7. Ease of use is yet another category of concern. Here the considerations are: How heavy is the device? How big is it? Can it be transported as carry-on luggage on an airplane? What are the power requirements? Can batteries be purchased at the local big-box store, or in remote locations? Does it need a dedicated laptop, or can it operate standalone? How straightforward is it to calibrate the instrument? How often do calibration procedures need to be performed? What facilities are required for this? How often does it need to be factory-serviced?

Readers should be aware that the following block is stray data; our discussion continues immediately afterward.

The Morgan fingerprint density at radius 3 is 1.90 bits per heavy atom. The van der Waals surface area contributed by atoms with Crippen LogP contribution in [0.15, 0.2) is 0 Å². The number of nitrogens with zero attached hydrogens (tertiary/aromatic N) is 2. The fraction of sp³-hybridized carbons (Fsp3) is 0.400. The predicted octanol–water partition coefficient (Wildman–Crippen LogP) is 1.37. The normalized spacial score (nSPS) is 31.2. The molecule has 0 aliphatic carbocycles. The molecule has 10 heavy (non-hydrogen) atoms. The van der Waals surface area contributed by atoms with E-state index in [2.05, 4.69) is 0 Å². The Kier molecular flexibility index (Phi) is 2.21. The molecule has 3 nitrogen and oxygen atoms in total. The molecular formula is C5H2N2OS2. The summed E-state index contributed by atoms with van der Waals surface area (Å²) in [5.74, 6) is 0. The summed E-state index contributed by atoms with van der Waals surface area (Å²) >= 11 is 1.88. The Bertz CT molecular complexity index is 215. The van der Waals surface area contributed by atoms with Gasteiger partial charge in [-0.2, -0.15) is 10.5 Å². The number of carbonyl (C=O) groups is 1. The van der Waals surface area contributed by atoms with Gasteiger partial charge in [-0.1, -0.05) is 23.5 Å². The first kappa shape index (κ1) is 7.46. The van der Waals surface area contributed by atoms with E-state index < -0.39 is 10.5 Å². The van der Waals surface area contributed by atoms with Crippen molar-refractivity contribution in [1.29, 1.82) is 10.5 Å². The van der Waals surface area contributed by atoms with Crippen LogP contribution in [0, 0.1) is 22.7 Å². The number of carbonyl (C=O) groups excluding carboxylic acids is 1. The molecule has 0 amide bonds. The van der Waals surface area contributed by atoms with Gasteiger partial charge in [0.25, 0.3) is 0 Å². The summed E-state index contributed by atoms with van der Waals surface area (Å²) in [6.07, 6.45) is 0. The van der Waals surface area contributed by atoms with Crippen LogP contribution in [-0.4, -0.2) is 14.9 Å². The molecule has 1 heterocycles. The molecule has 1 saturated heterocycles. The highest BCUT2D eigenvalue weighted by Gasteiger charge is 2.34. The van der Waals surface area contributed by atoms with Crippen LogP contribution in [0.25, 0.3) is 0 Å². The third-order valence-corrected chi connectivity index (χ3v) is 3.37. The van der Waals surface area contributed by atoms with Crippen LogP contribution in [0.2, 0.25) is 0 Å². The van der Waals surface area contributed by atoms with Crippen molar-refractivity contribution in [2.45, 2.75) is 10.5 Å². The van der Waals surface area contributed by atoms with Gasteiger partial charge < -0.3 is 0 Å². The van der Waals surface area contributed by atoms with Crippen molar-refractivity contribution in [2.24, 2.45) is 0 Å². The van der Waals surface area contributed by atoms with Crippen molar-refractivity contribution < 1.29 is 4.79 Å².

8. Eye safety. This is a hornet’s nest of vendor claims and government regulations. Manufacturers promote the safety of their devices as a marketing tool, and the debates are sometimes confusing. Meanwhile regulations for the safe use of lasers vary throughout the world. In theU.S., manufacturers must comply with regulations for lasers and laser products issued by the Center for Devices and Radiological Health (CDRH) of the Food and Drug Administration (FDA). In Europe and elsewhere, regulations issued by the International Electrotechnical Commission apply. The U.S. Department of Labor, Occupational Safety & Health Administration (OSHA) also weighs in with standards and directives related to exposure to laser hazards. And the American National Standards Institute ( ANSI ) sets standards that are referenced by the U.S. Department of Labor. Further, some states in the U.S. have adopted their own standards and enforcement plans. Buyers need to consider the potential for workers or the public to be exposed to the laser beam. In particular, will workers on the site be using survey instruments or other optical devices through which the laser beam might accidentally be viewed? The setting in which the laser scanner will be used is a guide to what level of eye safety is appropriate.